NEW YORK -- Will "Trending topics" become a "trending" topic on Facebook?
The social media giant on Thursday pulled back the curtain on how its Trending Topics feature works, a reaction to a report in the tech blog Gizmodo that claimed Facebook downplays conservative news subjects. Facebook denies that report, which relied upon a single anonymous individual with self-described conservative leanings.
In its own blog post , the company said a series of checks and balances - involving both software formulas and humans - ensures that stories displayed in the "trending topics" section aren't biased. The post linked to a 28-page internal document Facebook uses to determine trending topics, after the Guardian published a similar document that was leaked to it.
Justin Osofsky, vice president of global operations, said the guidelines ensure that stories in trending topics represent "the most important popular stories, regardless of where they fall on the ideological spectrum."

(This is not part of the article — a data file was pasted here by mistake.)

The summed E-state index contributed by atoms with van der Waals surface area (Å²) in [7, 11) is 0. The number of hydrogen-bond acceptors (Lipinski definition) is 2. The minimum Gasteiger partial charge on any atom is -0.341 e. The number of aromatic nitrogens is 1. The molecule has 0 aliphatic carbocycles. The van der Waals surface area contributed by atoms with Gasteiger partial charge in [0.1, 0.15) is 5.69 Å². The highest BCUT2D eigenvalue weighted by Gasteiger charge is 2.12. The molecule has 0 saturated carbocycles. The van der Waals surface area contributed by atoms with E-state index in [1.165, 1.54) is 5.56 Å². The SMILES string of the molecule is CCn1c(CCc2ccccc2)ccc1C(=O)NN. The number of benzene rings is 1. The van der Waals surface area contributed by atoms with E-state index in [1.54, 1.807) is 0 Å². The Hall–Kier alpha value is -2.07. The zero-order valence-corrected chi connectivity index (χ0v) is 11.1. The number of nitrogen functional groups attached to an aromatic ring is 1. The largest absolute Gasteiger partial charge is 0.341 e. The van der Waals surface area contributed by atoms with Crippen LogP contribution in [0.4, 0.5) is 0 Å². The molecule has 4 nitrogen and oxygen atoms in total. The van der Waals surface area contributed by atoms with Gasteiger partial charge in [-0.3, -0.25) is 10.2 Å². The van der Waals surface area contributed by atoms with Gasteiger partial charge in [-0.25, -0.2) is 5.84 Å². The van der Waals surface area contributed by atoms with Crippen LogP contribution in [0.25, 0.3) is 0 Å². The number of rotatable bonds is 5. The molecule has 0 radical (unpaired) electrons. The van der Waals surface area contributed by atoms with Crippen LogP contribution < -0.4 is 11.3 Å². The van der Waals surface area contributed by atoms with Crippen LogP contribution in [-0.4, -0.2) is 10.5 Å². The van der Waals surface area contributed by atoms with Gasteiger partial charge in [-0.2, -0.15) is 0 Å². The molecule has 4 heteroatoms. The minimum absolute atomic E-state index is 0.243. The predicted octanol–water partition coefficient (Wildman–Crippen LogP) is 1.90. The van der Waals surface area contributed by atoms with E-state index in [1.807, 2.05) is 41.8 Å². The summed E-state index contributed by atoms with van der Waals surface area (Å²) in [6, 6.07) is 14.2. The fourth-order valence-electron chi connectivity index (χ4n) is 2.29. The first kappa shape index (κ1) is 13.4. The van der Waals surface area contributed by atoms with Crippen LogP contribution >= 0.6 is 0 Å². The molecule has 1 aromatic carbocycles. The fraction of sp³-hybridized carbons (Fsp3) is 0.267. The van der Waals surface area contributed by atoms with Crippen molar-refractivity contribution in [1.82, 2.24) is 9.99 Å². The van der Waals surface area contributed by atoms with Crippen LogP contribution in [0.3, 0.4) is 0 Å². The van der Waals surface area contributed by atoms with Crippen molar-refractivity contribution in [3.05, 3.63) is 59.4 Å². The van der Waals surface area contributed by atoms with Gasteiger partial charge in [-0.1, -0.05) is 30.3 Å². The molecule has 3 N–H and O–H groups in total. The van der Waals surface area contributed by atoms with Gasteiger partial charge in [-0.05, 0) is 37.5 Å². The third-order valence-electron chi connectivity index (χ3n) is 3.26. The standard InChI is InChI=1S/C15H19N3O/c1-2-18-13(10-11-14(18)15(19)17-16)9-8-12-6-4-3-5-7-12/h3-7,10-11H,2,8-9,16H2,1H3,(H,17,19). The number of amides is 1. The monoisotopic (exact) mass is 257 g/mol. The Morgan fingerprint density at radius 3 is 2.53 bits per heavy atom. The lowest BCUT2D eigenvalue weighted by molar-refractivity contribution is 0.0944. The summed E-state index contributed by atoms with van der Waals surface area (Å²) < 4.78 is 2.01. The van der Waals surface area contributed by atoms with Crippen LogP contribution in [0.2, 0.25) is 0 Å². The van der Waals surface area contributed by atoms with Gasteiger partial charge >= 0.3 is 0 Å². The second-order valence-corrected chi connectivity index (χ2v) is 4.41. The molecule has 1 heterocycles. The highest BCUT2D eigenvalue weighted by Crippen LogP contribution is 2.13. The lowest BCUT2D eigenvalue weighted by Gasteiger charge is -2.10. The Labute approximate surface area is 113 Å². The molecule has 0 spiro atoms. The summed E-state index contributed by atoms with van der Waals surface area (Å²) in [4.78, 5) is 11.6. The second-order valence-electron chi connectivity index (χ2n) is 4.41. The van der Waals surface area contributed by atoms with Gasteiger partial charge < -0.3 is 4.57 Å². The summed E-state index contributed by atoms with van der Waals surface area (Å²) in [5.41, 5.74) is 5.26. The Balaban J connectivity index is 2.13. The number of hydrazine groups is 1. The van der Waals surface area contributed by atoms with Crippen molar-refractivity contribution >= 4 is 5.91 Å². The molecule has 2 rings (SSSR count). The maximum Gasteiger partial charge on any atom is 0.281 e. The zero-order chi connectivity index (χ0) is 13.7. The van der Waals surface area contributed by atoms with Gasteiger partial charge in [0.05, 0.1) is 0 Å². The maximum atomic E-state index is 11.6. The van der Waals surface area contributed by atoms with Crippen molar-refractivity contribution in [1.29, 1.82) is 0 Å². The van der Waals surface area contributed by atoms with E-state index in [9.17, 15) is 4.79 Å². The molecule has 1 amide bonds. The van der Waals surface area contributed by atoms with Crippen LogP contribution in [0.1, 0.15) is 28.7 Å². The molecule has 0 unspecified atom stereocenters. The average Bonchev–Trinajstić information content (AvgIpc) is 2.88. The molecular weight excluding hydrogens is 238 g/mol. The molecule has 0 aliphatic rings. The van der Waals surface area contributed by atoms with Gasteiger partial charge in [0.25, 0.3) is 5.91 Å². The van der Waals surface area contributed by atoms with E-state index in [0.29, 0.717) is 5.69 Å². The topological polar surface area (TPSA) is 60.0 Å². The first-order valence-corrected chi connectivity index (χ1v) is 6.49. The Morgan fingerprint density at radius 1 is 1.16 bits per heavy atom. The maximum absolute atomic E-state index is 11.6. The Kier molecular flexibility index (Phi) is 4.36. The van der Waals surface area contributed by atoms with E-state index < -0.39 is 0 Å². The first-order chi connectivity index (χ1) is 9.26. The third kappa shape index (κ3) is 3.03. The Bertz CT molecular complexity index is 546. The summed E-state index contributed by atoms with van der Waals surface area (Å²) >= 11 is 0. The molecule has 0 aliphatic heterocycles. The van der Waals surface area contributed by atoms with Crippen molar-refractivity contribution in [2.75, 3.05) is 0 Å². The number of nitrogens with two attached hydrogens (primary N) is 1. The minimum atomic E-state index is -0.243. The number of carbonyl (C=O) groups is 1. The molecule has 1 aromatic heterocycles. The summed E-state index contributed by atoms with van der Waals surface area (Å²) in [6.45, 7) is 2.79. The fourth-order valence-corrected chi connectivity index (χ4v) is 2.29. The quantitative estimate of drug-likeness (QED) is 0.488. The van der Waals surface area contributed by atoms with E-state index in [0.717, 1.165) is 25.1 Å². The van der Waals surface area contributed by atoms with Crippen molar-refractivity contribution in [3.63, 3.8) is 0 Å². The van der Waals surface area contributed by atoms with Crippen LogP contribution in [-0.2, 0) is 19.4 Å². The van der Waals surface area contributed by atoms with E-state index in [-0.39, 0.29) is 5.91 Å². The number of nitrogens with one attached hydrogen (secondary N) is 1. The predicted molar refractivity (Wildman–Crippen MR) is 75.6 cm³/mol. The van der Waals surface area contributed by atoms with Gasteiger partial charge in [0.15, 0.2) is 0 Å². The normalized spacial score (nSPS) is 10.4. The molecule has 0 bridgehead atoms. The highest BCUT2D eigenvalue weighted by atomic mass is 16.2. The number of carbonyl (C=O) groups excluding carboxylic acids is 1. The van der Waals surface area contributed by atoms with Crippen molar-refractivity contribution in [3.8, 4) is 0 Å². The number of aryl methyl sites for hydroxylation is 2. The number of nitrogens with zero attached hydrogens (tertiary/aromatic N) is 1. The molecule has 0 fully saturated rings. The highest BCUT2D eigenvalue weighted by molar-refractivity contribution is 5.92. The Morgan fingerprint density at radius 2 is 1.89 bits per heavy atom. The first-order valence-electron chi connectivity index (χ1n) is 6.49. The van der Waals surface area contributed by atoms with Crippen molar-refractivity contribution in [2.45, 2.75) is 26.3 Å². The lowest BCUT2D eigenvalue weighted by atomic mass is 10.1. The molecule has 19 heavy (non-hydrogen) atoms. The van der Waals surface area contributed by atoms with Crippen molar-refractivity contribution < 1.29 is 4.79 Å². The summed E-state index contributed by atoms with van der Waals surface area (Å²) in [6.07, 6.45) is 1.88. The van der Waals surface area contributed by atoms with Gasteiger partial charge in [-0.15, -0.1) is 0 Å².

"The guidelines do not permit reviewers to add or suppress political perspectives," he said in a statement.
Facebook hasn't said how many people are responsible for the trending topics team. A Guardian report on Thursday said the team was as few as 12 people, citing leaked documents, but Facebook didn't comment on that number.
Trending topics were introduced in 2014 and appear in a separate section to the right of the Facebook newsfeed. According to Facebook, potential trending topics are first determined by a software formula, or algorithm, that identifies topics that have spiked in popularity on the site.
Next, a team of trending topic staffers review potential topics and confirm the topic is tied to a current news event; write a topic description with information corroborated by at least three of 1,000 news outlets ; apply a category label to the topic; and check to see whether the topic is covered by most or all of ten major media outlets (including The New York Times, Fox News, BuzzFeed and others). Stories covered by those outlets gain an importance level that may make them more likely to be seen.
(Facebook's list of 1,000 news outlets contains several popular conservative sites, including Fox, the Drudge Report, Glenn Beck's site The Blaze, the Daily Caller and the Washington Times.)
Each Facebook user's trending topics are then personalized via an algorithm that relies on information about the user such as "Likes" and their location.